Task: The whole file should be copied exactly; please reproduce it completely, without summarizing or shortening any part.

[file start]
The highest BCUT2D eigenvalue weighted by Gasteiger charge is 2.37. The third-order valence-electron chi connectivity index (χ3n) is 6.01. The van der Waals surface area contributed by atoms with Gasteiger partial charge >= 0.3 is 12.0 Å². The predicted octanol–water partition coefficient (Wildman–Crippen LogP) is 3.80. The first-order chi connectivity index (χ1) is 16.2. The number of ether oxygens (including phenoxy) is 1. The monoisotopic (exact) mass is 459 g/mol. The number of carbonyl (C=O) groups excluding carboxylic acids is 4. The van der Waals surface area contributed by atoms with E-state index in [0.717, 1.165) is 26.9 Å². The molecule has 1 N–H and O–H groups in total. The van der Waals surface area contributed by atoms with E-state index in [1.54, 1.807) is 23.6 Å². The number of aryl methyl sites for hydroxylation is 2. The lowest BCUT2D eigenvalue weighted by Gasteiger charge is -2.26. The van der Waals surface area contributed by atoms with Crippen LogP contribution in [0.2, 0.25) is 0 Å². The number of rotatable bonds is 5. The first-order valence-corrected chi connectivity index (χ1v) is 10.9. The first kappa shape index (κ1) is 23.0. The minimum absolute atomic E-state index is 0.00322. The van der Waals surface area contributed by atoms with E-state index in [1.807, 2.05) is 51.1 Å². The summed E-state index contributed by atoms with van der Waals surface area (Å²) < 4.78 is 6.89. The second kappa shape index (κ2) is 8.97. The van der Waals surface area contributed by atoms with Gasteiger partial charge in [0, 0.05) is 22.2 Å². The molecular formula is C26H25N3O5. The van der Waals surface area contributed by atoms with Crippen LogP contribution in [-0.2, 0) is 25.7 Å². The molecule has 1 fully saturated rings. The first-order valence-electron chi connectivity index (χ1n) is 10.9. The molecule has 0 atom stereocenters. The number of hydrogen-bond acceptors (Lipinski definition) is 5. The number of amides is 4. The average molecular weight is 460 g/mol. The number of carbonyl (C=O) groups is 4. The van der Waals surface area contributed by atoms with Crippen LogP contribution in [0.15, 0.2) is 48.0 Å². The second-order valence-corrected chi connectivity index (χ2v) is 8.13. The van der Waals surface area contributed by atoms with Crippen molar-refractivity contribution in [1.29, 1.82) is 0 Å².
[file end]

The highest BCUT2D eigenvalue weighted by Gasteiger charge is 2.37. The third-order valence-electron chi connectivity index (χ3n) is 6.01. The van der Waals surface area contributed by atoms with Gasteiger partial charge >= 0.3 is 12.0 Å². The predicted octanol–water partition coefficient (Wildman–Crippen LogP) is 3.80. The first-order chi connectivity index (χ1) is 16.2. The number of ether oxygens (including phenoxy) is 1. The monoisotopic (exact) mass is 459 g/mol. The number of carbonyl (C=O) groups excluding carboxylic acids is 4. The van der Waals surface area contributed by atoms with E-state index in [0.717, 1.165) is 26.9 Å². The molecule has 1 N–H and O–H groups in total. The van der Waals surface area contributed by atoms with E-state index in [1.54, 1.807) is 23.6 Å². The number of aryl methyl sites for hydroxylation is 2. The lowest BCUT2D eigenvalue weighted by Gasteiger charge is -2.26. The van der Waals surface area contributed by atoms with Crippen LogP contribution in [0.2, 0.25) is 0 Å². The number of rotatable bonds is 5. The first-order valence-corrected chi connectivity index (χ1v) is 10.9. The first kappa shape index (κ1) is 23.0. The minimum absolute atomic E-state index is 0.00322. The van der Waals surface area contributed by atoms with E-state index in [1.807, 2.05) is 51.1 Å². The summed E-state index contributed by atoms with van der Waals surface area (Å²) < 4.78 is 6.89. The second kappa shape index (κ2) is 8.97. The van der Waals surface area contributed by atoms with Gasteiger partial charge in [0, 0.05) is 22.2 Å². The molecular formula is C26H25N3O5. The van der Waals surface area contributed by atoms with Crippen LogP contribution in [-0.2, 0) is 25.7 Å². The molecule has 1 fully saturated rings. The first-order valence-electron chi connectivity index (χ1n) is 10.9. The molecule has 0 atom stereocenters. The number of hydrogen-bond acceptors (Lipinski definition) is 5. The number of amides is 4. The average molecular weight is 460 g/mol. The number of carbonyl (C=O) groups is 4. The van der Waals surface area contributed by atoms with Crippen LogP contribution in [0.15, 0.2) is 48.0 Å². The second-order valence-corrected chi connectivity index (χ2v) is 8.13. The van der Waals surface area contributed by atoms with Crippen molar-refractivity contribution in [1.29, 1.82) is 0 Å².